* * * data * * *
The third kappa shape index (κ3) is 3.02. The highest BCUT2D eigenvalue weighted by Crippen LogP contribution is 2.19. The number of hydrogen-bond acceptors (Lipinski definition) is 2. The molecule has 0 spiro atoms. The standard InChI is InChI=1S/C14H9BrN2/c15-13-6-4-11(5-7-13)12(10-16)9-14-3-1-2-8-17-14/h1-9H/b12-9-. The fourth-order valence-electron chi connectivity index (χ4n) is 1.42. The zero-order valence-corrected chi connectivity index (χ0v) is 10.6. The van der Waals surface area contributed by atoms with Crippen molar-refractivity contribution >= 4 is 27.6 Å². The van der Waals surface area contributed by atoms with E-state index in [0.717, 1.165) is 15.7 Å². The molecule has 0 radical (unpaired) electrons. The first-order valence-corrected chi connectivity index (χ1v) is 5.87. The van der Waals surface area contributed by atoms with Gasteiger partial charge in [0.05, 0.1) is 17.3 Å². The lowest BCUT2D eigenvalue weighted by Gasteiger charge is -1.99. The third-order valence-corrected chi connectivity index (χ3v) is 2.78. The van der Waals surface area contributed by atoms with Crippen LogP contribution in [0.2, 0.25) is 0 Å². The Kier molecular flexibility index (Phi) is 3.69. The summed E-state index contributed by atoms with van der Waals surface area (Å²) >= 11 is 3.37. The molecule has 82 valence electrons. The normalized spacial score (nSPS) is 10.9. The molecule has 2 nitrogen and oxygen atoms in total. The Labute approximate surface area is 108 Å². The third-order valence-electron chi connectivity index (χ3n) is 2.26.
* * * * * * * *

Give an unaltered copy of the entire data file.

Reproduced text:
The third kappa shape index (κ3) is 3.02. The highest BCUT2D eigenvalue weighted by Crippen LogP contribution is 2.19. The number of hydrogen-bond acceptors (Lipinski definition) is 2. The molecule has 0 spiro atoms. The standard InChI is InChI=1S/C14H9BrN2/c15-13-6-4-11(5-7-13)12(10-16)9-14-3-1-2-8-17-14/h1-9H/b12-9-. The fourth-order valence-electron chi connectivity index (χ4n) is 1.42. The zero-order valence-corrected chi connectivity index (χ0v) is 10.6. The van der Waals surface area contributed by atoms with Crippen molar-refractivity contribution >= 4 is 27.6 Å². The van der Waals surface area contributed by atoms with E-state index in [0.717, 1.165) is 15.7 Å². The molecule has 0 radical (unpaired) electrons. The first-order valence-corrected chi connectivity index (χ1v) is 5.87. The van der Waals surface area contributed by atoms with Gasteiger partial charge in [0.05, 0.1) is 17.3 Å². The lowest BCUT2D eigenvalue weighted by Gasteiger charge is -1.99. The third-order valence-corrected chi connectivity index (χ3v) is 2.78. The van der Waals surface area contributed by atoms with Crippen LogP contribution in [0.2, 0.25) is 0 Å². The Kier molecular flexibility index (Phi) is 3.69. The summed E-state index contributed by atoms with van der Waals surface area (Å²) >= 11 is 3.37. The molecule has 82 valence electrons. The normalized spacial score (nSPS) is 10.9. The molecule has 2 nitrogen and oxygen atoms in total. The Labute approximate surface area is 108 Å². The third-order valence-electron chi connectivity index (χ3n) is 2.26.